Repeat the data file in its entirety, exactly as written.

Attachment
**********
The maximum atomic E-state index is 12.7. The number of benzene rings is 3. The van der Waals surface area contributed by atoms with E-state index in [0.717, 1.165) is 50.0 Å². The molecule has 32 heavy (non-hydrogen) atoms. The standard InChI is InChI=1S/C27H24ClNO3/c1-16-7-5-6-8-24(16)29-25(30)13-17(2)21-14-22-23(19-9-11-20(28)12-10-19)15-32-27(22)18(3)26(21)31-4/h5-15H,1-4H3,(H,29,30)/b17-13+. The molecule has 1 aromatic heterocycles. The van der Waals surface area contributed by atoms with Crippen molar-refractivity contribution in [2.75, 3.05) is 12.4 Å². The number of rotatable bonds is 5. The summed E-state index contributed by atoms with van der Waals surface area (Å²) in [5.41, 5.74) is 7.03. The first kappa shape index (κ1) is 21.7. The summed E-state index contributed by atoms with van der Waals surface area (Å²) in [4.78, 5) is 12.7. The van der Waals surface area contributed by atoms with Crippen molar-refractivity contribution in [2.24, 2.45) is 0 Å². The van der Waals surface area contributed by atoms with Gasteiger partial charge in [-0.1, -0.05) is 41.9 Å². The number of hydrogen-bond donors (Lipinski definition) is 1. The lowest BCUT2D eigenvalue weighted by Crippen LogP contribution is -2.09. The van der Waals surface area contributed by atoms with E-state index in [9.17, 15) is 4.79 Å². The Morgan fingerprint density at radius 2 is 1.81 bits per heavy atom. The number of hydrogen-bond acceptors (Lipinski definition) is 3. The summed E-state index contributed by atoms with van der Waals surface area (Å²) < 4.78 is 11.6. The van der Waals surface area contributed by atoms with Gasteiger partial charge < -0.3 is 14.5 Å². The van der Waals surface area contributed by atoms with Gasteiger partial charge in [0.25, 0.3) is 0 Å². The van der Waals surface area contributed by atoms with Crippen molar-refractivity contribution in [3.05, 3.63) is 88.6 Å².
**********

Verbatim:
The maximum atomic E-state index is 12.7. The number of benzene rings is 3. The van der Waals surface area contributed by atoms with E-state index in [0.717, 1.165) is 50.0 Å². The molecule has 32 heavy (non-hydrogen) atoms. The standard InChI is InChI=1S/C27H24ClNO3/c1-16-7-5-6-8-24(16)29-25(30)13-17(2)21-14-22-23(19-9-11-20(28)12-10-19)15-32-27(22)18(3)26(21)31-4/h5-15H,1-4H3,(H,29,30)/b17-13+. The molecule has 1 aromatic heterocycles. The van der Waals surface area contributed by atoms with Crippen molar-refractivity contribution in [2.75, 3.05) is 12.4 Å². The number of rotatable bonds is 5. The summed E-state index contributed by atoms with van der Waals surface area (Å²) in [5.41, 5.74) is 7.03. The first kappa shape index (κ1) is 21.7. The summed E-state index contributed by atoms with van der Waals surface area (Å²) in [4.78, 5) is 12.7. The van der Waals surface area contributed by atoms with Crippen molar-refractivity contribution in [2.24, 2.45) is 0 Å². The van der Waals surface area contributed by atoms with Gasteiger partial charge in [-0.1, -0.05) is 41.9 Å². The number of hydrogen-bond donors (Lipinski definition) is 1. The lowest BCUT2D eigenvalue weighted by Crippen LogP contribution is -2.09. The van der Waals surface area contributed by atoms with E-state index in [9.17, 15) is 4.79 Å². The Morgan fingerprint density at radius 2 is 1.81 bits per heavy atom. The number of hydrogen-bond acceptors (Lipinski definition) is 3. The summed E-state index contributed by atoms with van der Waals surface area (Å²) < 4.78 is 11.6. The van der Waals surface area contributed by atoms with Gasteiger partial charge < -0.3 is 14.5 Å². The van der Waals surface area contributed by atoms with Gasteiger partial charge in [0.25, 0.3) is 0 Å². The van der Waals surface area contributed by atoms with Crippen molar-refractivity contribution in [3.05, 3.63) is 88.6 Å².